search incident to arrest
Since 1914, the “search incident to arrest” exception to the Fourth Amendment warrant requirement, has allowed police to search any items that a person had on them, or within reach in a car when arrested. Over time, natural progression led to the inclusion of cell phones in these searches.
In Riley v. California, an individual was stopped for a traffic violation that led to an arrest on weapons charges. Upon arrest, the police officer searched the defendant’s cell phone and found photographs and videos that were used to charge him for a previous shooting.
Today, the Supreme Court ruled in Riley, that the “search incident to arrest” exception does not apply to cellphones because of their nature. Chief Justice Roberts wrote in his opinion for the Court, “it is no exaggeration to say that many of the more than ninety percent of American adults who own a cell phone keep on their person a digital record of nearly every aspect of their lives — from the mundane to the intimate.” As a result, individuals should be protected from the search of these devices without a warrant. See, Opinion Analysis: Broad Cloak of Privacy for Cellphones.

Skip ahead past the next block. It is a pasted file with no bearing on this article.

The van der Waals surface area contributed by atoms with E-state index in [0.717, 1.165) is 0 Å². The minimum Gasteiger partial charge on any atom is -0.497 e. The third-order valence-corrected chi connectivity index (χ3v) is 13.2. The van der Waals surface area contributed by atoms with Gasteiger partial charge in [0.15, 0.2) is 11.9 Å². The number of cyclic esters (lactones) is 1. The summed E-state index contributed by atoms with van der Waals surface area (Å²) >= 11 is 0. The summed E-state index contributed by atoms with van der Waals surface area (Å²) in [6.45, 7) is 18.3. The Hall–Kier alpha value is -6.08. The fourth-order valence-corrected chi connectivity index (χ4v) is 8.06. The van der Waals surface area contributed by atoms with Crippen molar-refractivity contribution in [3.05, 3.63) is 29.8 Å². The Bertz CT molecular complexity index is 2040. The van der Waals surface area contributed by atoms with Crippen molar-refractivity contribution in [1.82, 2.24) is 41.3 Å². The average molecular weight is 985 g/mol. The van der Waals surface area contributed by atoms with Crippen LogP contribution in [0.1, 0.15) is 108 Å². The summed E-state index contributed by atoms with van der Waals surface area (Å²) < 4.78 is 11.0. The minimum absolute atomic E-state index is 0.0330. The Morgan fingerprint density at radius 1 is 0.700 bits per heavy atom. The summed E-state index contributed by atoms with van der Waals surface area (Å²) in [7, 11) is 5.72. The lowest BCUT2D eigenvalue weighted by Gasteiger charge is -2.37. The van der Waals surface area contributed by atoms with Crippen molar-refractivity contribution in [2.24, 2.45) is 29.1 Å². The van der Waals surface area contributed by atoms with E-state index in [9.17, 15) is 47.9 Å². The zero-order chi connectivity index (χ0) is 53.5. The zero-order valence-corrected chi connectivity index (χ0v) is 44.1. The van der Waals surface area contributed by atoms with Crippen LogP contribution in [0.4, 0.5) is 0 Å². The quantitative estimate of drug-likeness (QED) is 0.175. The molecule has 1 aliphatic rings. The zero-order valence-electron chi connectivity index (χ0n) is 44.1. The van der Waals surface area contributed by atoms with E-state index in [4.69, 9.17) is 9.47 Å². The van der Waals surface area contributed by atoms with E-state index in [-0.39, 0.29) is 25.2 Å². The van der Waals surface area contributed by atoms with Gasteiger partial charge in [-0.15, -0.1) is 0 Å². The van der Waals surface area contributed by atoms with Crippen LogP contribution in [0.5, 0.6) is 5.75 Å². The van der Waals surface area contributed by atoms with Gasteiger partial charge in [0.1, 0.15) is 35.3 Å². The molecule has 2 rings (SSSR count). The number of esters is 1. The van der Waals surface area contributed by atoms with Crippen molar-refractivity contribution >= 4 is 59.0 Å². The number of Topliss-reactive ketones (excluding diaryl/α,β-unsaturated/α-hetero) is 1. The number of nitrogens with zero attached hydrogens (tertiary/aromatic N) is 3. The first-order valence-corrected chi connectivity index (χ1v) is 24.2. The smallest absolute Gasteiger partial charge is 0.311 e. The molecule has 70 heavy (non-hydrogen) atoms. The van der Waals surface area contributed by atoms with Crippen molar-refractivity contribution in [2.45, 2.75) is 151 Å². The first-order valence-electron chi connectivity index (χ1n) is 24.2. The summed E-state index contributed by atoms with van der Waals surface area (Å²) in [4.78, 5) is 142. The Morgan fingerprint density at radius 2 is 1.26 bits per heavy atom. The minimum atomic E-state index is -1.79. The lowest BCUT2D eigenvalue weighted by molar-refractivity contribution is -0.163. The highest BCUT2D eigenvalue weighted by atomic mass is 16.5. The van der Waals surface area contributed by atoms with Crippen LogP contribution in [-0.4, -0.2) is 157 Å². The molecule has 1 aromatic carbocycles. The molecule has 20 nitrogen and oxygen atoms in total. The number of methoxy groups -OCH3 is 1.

In ruling so, the Court rejected every argument placed before it that an officer should be permitted to search a cellphone taken from an arrestee. It left open just one option for such searches without a court order: if police are facing a dire emergency, such as trying to locate a missing child or heading off a terrorist plot. Even then, it ruled, those “exigent” exceptions to the requirement for a search warrant would have to satisfy a judge after the fact.Id. The protection also applies to remotely stored private information that can be accessed by the cellphone.